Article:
For many years, the main form of digital interaction has been with desktop computers, portable devices like mobile phones and touchscreen tablets. As the new generation of Head Mounted Displays (HMDs) are beginning to make the much-anticipated arrival of augmented reality (AR) and virtual reality (VR).

As technology is progressing, there is an increasing need to study current trends in user and developer communities, and to contextualize them within the ongoing evolution of human-computer interfaces. As these trends in user interfaces (UIs) start to appear, it is also crucial to understand the user interaction behaviors and further analyze what the current flaws are. In this study, we specifically focus on mixed reality (MR) within immersed simulations enabled through combining VR headsets with vision sensors. We present complementing guidelines through an analysis of apps on the Leap Motion market and outline further suggestions for developers and designers to assist with creating more natural user interface experiences.

These suggestions further present the understanding of ergonomics in an immersive space through five zones of interaction, UI compositions through minimal graphical buttons, object manipulation through intuitive gestural interactions with consideration of actual size and reinforcing stronger interaction feedback.

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From the study, we observed that there are five different areas in which users respond:

Stretch zone, the extent of which UIs are placed causing the user to go out of their position for successful interaction.

Comfort zone, a safe distance for positive feedback and lack of collision with other objects accidently being triggered. This zone is best explored 0.5 meters away from the headset up till 1 meter.

Curiosity zone, where users notice graphical elements in their peripheral vision that cause them to turn their heads.

Uncommon zone, the position in which is rarely noticed and interacted with that causes redundancy in the system unless there are graphical prompts that extend into the curiosity zone which guide the user’s eye and attention into the uncommon zone.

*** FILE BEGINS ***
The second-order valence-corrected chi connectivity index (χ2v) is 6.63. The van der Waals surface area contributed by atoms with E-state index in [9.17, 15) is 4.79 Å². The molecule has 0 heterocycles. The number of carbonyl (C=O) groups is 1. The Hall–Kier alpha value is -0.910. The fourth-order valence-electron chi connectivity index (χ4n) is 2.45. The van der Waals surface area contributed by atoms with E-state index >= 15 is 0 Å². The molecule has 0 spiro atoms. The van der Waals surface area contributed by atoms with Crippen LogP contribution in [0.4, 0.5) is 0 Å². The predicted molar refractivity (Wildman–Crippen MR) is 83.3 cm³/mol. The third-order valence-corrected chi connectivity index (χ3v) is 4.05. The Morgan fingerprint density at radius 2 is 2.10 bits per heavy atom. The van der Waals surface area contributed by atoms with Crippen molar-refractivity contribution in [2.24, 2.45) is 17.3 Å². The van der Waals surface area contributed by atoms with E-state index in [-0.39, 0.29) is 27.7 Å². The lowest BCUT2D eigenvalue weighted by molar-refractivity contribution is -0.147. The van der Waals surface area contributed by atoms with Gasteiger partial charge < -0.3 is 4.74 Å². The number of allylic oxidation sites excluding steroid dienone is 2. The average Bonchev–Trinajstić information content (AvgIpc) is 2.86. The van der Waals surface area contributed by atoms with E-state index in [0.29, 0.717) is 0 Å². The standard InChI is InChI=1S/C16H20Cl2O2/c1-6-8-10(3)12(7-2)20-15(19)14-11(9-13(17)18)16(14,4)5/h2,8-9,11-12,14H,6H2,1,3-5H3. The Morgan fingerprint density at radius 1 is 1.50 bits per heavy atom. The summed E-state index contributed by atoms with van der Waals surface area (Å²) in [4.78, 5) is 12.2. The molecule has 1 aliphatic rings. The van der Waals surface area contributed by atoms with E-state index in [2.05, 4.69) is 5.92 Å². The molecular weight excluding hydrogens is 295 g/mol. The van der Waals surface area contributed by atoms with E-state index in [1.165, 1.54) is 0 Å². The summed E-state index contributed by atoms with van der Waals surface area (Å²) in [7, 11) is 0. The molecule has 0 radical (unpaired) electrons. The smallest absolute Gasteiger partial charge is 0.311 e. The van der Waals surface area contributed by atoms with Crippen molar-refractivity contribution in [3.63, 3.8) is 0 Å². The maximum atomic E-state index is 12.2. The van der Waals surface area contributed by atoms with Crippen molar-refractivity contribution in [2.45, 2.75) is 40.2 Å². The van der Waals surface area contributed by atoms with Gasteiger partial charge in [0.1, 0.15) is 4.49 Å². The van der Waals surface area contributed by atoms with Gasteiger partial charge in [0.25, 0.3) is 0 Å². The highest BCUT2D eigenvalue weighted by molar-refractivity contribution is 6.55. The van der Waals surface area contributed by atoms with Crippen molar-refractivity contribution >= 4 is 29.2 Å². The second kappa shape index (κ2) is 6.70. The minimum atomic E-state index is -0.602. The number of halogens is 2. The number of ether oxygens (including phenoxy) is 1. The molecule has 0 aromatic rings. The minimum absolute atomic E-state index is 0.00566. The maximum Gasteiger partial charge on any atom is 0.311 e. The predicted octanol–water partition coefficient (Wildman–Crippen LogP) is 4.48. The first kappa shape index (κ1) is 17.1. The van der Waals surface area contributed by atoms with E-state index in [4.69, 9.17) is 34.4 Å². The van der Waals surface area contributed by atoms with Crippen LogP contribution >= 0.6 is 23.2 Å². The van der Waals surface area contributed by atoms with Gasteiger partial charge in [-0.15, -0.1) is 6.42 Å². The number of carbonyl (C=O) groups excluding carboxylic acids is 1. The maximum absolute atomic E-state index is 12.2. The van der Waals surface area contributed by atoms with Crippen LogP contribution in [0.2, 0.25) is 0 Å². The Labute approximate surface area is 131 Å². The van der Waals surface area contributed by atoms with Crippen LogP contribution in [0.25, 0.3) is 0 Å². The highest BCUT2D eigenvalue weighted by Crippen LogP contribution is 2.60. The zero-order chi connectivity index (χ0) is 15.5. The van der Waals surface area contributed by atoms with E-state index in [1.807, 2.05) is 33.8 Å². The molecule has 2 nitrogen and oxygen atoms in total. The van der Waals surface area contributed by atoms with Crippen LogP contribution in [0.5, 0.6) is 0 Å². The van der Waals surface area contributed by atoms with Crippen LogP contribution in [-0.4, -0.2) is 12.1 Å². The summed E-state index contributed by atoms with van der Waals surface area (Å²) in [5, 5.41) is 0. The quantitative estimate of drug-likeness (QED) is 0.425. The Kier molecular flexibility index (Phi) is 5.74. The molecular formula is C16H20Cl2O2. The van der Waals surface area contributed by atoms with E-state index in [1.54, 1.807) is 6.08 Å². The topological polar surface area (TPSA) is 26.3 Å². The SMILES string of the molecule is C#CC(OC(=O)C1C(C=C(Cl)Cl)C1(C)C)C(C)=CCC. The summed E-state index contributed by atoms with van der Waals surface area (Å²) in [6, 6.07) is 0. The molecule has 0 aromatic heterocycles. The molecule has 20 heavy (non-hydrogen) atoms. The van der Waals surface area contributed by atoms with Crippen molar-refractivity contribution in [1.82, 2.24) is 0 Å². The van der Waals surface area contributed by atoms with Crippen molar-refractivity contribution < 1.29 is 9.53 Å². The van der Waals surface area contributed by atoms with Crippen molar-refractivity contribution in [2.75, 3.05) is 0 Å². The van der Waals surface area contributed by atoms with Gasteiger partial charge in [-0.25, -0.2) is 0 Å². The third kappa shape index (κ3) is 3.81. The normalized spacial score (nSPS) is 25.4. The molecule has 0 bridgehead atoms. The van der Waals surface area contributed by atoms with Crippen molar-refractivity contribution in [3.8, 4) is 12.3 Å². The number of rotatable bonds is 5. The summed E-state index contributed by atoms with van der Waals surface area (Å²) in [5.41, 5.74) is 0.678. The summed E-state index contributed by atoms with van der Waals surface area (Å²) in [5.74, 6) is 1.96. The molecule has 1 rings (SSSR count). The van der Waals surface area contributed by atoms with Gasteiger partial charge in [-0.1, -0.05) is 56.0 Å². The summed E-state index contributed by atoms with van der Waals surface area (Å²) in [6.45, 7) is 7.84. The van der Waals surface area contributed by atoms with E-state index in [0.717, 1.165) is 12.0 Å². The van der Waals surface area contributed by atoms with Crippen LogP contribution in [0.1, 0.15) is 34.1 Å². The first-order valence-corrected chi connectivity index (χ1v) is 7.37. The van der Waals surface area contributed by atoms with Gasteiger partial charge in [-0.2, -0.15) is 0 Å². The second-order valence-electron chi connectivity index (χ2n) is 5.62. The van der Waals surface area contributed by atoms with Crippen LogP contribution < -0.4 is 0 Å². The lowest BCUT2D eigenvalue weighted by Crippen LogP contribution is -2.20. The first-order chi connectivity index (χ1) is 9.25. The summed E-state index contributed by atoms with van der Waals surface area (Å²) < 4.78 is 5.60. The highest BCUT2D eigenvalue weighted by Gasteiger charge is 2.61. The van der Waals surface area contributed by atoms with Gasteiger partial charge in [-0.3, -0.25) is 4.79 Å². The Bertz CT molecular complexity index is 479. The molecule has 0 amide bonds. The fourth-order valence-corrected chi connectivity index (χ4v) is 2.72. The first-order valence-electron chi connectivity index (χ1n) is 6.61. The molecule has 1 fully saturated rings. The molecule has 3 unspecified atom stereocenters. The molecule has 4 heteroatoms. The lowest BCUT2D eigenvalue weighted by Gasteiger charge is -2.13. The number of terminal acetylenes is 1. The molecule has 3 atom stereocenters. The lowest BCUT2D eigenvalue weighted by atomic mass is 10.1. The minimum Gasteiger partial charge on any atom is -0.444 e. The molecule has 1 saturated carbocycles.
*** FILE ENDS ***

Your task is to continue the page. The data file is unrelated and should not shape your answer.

The last of these is the No zone, which is the distance that should be avoided to cause irritation and blindness to the user’s view through HMDs.

A few participants mentioned their awareness of a 360 environment around them, however during their experience they rarely looked back to interact with widgets and menu systems.


Realm Website - Rohann

The App

Weather App - Icon

This app was created to provide an immersive experiences for both digital and non digital users. Based on the use of Google cardboard.

The app provides users the ability to access information such as News, Map locations, daily weather, multi city information, an immersive VR experience and detailed reports on forcasts.

Weather App - Mockup
Rohann Dorabjee - Weather App


The contributions of this research present an in-depth analysis that gathers themes and guidelines from observing characteristics in user interface trends and observing user behaviors within existing applications. These applications are built for the use of the Oculus Rift and Leap Motion sensor which provide users with VR and MR experiences. To assist the results from this research, a prototype of a weather visualization app was designed, implemented and followed the derived guidelines. This was accomplished after phase 3 to show future implementations which can produce more positive experiences for users who are experiencing MR and holographic UIs for the first time.

The results of this study offer new and current themes that may benefit future immersive experiences by reflecting on the proposed guideline principles. By further building on existing principles provided by the Leap Motion community which focus on desktop interaction, it allows this research to get a much deeper insight into user behavior when interacting with user interfaces with in-air gestures within an immersive state. To further evaluate the findings, the app from this research will be submitted to the Leap Motion community as an open-source project for others to develop with for future works. Furthermore, this study presents alternatives and preferred commands for more immediate results, providing a clear idea of what kind of gestural navigational commands would be most appropriate when interacting in the new digital era.

In conclusion by conducting this research, developers and designers can utilize the data and findings to think about what is next in the realm of immersive mixed and virtual realities.

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